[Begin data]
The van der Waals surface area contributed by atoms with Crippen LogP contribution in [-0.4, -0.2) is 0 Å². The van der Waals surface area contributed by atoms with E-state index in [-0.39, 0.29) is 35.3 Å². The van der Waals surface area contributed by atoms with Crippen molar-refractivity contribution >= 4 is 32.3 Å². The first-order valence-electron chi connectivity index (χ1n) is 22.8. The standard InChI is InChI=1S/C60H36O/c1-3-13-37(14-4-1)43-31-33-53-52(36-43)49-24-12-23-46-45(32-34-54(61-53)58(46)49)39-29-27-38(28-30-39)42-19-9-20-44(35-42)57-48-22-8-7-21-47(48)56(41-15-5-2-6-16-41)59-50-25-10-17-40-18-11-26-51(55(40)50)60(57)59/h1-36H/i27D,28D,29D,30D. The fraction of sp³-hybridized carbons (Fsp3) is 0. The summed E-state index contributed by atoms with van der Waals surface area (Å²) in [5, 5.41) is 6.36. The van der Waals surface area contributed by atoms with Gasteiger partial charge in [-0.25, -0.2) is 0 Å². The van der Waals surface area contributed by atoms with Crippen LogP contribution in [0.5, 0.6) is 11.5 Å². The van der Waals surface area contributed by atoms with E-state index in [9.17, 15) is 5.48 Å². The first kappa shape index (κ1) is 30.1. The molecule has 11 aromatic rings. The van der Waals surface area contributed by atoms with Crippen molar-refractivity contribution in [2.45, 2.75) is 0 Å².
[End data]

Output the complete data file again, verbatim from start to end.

The van der Waals surface area contributed by atoms with Crippen LogP contribution in [-0.4, -0.2) is 0 Å². The van der Waals surface area contributed by atoms with E-state index in [-0.39, 0.29) is 35.3 Å². The van der Waals surface area contributed by atoms with Crippen molar-refractivity contribution >= 4 is 32.3 Å². The first-order valence-electron chi connectivity index (χ1n) is 22.8. The standard InChI is InChI=1S/C60H36O/c1-3-13-37(14-4-1)43-31-33-53-52(36-43)49-24-12-23-46-45(32-34-54(61-53)58(46)49)39-29-27-38(28-30-39)42-19-9-20-44(35-42)57-48-22-8-7-21-47(48)56(41-15-5-2-6-16-41)59-50-25-10-17-40-18-11-26-51(55(40)50)60(57)59/h1-36H/i27D,28D,29D,30D. The fraction of sp³-hybridized carbons (Fsp3) is 0. The summed E-state index contributed by atoms with van der Waals surface area (Å²) in [5, 5.41) is 6.36. The van der Waals surface area contributed by atoms with Gasteiger partial charge in [-0.25, -0.2) is 0 Å². The van der Waals surface area contributed by atoms with Crippen LogP contribution in [0.5, 0.6) is 11.5 Å². The van der Waals surface area contributed by atoms with E-state index in [9.17, 15) is 5.48 Å². The first kappa shape index (κ1) is 30.1. The molecule has 11 aromatic rings. The van der Waals surface area contributed by atoms with Crippen molar-refractivity contribution in [2.45, 2.75) is 0 Å².